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(photo credit: Courtesy)
More than the equator separates the most recent literary creations of Nathan Englander and Michael Chabon.
Englander's much-anticipated first novel, The Ministry of Special Cases, is a tragic caper set in the mid-1970s against the backdrop of the Argentine political terror known as the Dirty War.
The Yiddish Policemen's Union, Michael Chabon's latest work, unfolds in Sitka, an imagined Jewish homeland carved out of Alaska to which America has allowed 2 million refugees of Israel's lost war of independence to flee.
Where Englander's concern is with the fate of the Jews among the goyim, Chabon's characters are Jews among Jews. Yet in both cases, what we find are typical Jewish literary archetypes, airlifted from the Polish shtetl and dropped into unexpected surroundings.
The result: Taken together the books - one already a best-seller, the other likely to become one - throw up their collective hands in frustration at what was once called the Jewish Question.
And while Englander and Chabon may be heirs to a literary legacy that has made an art out of savaging the fears of Diaspora Jews, both seem to have come around to the idea that their overprotective Jewish mothers might have been on to something.
Neither in urban exile nor in the Alaskan wilderness can the Jews chase their desires and indulge their neuroses free from the depredations of the gentiles. Whether at the world's arctic periphery or its spiritual center - "the navel of the world," in Chabon's telling - whether they assimilate or retreat unto themselves, whether they live as law-abiding Argentines or as scheming Alaskan Jews, whether it comes by a callous military junta or a disaster of their own making, calamity always seems to have the Jews locked in its sights.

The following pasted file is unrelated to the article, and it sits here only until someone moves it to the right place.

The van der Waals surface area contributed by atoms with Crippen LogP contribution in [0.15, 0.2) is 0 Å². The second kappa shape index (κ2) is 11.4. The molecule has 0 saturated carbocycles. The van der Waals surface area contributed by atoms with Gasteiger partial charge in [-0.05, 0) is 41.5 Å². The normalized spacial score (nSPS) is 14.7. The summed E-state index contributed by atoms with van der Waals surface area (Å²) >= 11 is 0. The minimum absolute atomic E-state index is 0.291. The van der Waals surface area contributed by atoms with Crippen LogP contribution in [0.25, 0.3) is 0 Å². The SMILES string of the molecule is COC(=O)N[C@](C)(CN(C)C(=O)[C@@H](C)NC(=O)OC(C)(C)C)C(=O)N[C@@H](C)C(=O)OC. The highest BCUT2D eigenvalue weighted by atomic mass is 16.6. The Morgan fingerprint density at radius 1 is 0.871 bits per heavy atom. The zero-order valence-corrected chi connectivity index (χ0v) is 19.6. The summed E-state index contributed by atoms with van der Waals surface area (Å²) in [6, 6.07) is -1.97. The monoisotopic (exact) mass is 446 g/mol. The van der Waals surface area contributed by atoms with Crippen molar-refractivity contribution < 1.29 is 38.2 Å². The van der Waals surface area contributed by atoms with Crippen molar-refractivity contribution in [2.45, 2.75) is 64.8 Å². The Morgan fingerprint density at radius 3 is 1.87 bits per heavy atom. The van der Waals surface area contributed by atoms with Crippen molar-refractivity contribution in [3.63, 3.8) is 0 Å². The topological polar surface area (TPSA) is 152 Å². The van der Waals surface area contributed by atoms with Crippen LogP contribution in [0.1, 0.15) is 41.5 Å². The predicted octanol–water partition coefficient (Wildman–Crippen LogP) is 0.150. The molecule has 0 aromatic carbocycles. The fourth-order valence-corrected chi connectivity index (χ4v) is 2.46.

The Ministry of Special Cases is the story of the bumbling Kaddish Poznan and his quest to effect the return of his kidnapped son. Kaddish's feisty but perpetually dissatisfied wife, Lillian, unwilling to brook the possibility of her son's demise, turns first to the Ministry of Special Cases, an absurdist bureaucracy worthy of Kafka, and failing there to the Jewish community, where she does no better.
Kaddish, living up to his name, insists the boy has been killed, dropped from an airplane into the Rio de la Plata with thousands of other enemies of the state.
The Yiddish Policemen's Union takes place just as the territory of Sitka is about to revert to U.S. sovereignty and with it the likely end of this 60-year experiment in Jewish semi-statehood. To make his flight of fancy work, Chabon resorts to an even more brazen form of slapstick.
The protagonist, the hard-boiled alcoholic detective Meyer Landsman, was plucked not from the shtetl but from a Chandleresque noir novel. Landsman and his sidekick are on the trail of a killer, and their investigation leads them to uncover a plot by Jewish zealots to ignite a war in the Middle East and retake Jerusalem.
In allowing that all Jewish phobias might not be baseless, Englander and Chabon are following the lead of the godfather of literary neuroses, Philip Roth, whose 2004 novel The Plot Against America imagined that the Jewish anxiety he had brilliantly satirized for the whole of his career might be more justified than he allowed.
In Roth's book it is America, the very embodiment of Jewish security and prosperity over the past 60 years, whose veneer of safety turns out to have a nasty underbelly just waiting for the right conditions to rear its head. Now the idea has been transplanted to Englander's Argentina and Chabon's Alaska.
"Moving the Jewish story out of greater New York and Israel and putting it in Alaska - there is a trend, which is one of the ways these writers are keeping things fresh," said Mark Oppenheimer, senior book critic for the Forward. "They're just moving it into different places, either chronologically in time or geographically."
But while Chabon especially owes a debt to Roth, neither he nor Englander presents a life-or-death scenario for the Jews on par with the Holocaust. Without their Alaskan homeland or their beloved son, both the Poznans and the Jews of Sitka will be diminished, but they will persevere.
Still, their works reflect a well-developed sense of the tragic, even though both authors came of age at a time when Jewish civilization was not perched on the edge of annihilation.
"I don't think Chabon feels very much for Jewish neuroses in the sense that Roth does," Oppenheimer said. "But we're living in a time when there's a lot of anti-Semitism. Look at what's happening in England with the boycott. Listen to what Ahmadinejad in Iran is saying.
"I don't think that we're on the verge of another Holocaust. I don't think any serious person does. But the theme is still there. What's amazing is that these writers have managed to mine it in new ways that feel very fresh." (JTA)